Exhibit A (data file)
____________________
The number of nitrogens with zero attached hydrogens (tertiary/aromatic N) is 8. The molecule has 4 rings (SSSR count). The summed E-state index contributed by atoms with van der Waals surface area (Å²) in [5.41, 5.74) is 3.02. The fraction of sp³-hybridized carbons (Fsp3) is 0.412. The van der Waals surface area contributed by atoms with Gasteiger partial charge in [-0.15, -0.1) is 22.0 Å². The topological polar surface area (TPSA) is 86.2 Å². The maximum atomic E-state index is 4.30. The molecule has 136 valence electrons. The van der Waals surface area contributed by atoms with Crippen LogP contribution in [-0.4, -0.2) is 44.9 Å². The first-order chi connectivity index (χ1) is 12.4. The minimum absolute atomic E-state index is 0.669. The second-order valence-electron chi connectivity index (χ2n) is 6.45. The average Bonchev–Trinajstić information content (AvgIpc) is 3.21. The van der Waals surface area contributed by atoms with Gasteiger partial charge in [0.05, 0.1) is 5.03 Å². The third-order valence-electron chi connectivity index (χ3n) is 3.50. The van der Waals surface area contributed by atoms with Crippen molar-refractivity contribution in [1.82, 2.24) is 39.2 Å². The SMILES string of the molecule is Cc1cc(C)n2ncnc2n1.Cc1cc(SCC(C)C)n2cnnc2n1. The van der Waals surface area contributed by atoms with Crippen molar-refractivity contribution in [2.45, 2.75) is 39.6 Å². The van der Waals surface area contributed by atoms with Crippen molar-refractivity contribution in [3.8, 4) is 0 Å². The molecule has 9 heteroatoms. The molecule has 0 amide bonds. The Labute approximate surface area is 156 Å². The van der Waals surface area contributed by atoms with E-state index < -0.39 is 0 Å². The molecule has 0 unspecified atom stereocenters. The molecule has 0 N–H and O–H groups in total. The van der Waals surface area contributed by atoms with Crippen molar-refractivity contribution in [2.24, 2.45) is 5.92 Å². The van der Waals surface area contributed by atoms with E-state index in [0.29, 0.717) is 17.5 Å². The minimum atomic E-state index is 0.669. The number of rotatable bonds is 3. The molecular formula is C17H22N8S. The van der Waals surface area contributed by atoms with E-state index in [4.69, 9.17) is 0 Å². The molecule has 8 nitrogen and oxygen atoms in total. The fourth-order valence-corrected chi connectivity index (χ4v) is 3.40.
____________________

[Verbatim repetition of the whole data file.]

The number of nitrogens with zero attached hydrogens (tertiary/aromatic N) is 8. The molecule has 4 rings (SSSR count). The summed E-state index contributed by atoms with van der Waals surface area (Å²) in [5.41, 5.74) is 3.02. The fraction of sp³-hybridized carbons (Fsp3) is 0.412. The van der Waals surface area contributed by atoms with Gasteiger partial charge in [-0.15, -0.1) is 22.0 Å². The topological polar surface area (TPSA) is 86.2 Å². The maximum atomic E-state index is 4.30. The molecule has 136 valence electrons. The van der Waals surface area contributed by atoms with Crippen LogP contribution in [-0.4, -0.2) is 44.9 Å². The first-order chi connectivity index (χ1) is 12.4. The minimum absolute atomic E-state index is 0.669. The second-order valence-electron chi connectivity index (χ2n) is 6.45. The average Bonchev–Trinajstić information content (AvgIpc) is 3.21. The van der Waals surface area contributed by atoms with Gasteiger partial charge in [0.05, 0.1) is 5.03 Å². The third-order valence-electron chi connectivity index (χ3n) is 3.50. The van der Waals surface area contributed by atoms with Crippen molar-refractivity contribution in [1.82, 2.24) is 39.2 Å². The SMILES string of the molecule is Cc1cc(C)n2ncnc2n1.Cc1cc(SCC(C)C)n2cnnc2n1. The van der Waals surface area contributed by atoms with Crippen molar-refractivity contribution in [2.45, 2.75) is 39.6 Å². The van der Waals surface area contributed by atoms with Crippen molar-refractivity contribution in [3.8, 4) is 0 Å². The molecule has 9 heteroatoms. The molecule has 0 amide bonds. The Labute approximate surface area is 156 Å². The van der Waals surface area contributed by atoms with E-state index < -0.39 is 0 Å². The molecule has 0 unspecified atom stereocenters. The molecule has 0 N–H and O–H groups in total. The van der Waals surface area contributed by atoms with Crippen molar-refractivity contribution in [2.24, 2.45) is 5.92 Å². The van der Waals surface area contributed by atoms with E-state index in [0.29, 0.717) is 17.5 Å². The minimum atomic E-state index is 0.669. The number of rotatable bonds is 3. The molecular formula is C17H22N8S. The van der Waals surface area contributed by atoms with E-state index in [4.69, 9.17) is 0 Å². The molecule has 8 nitrogen and oxygen atoms in total. The fourth-order valence-corrected chi connectivity index (χ4v) is 3.40.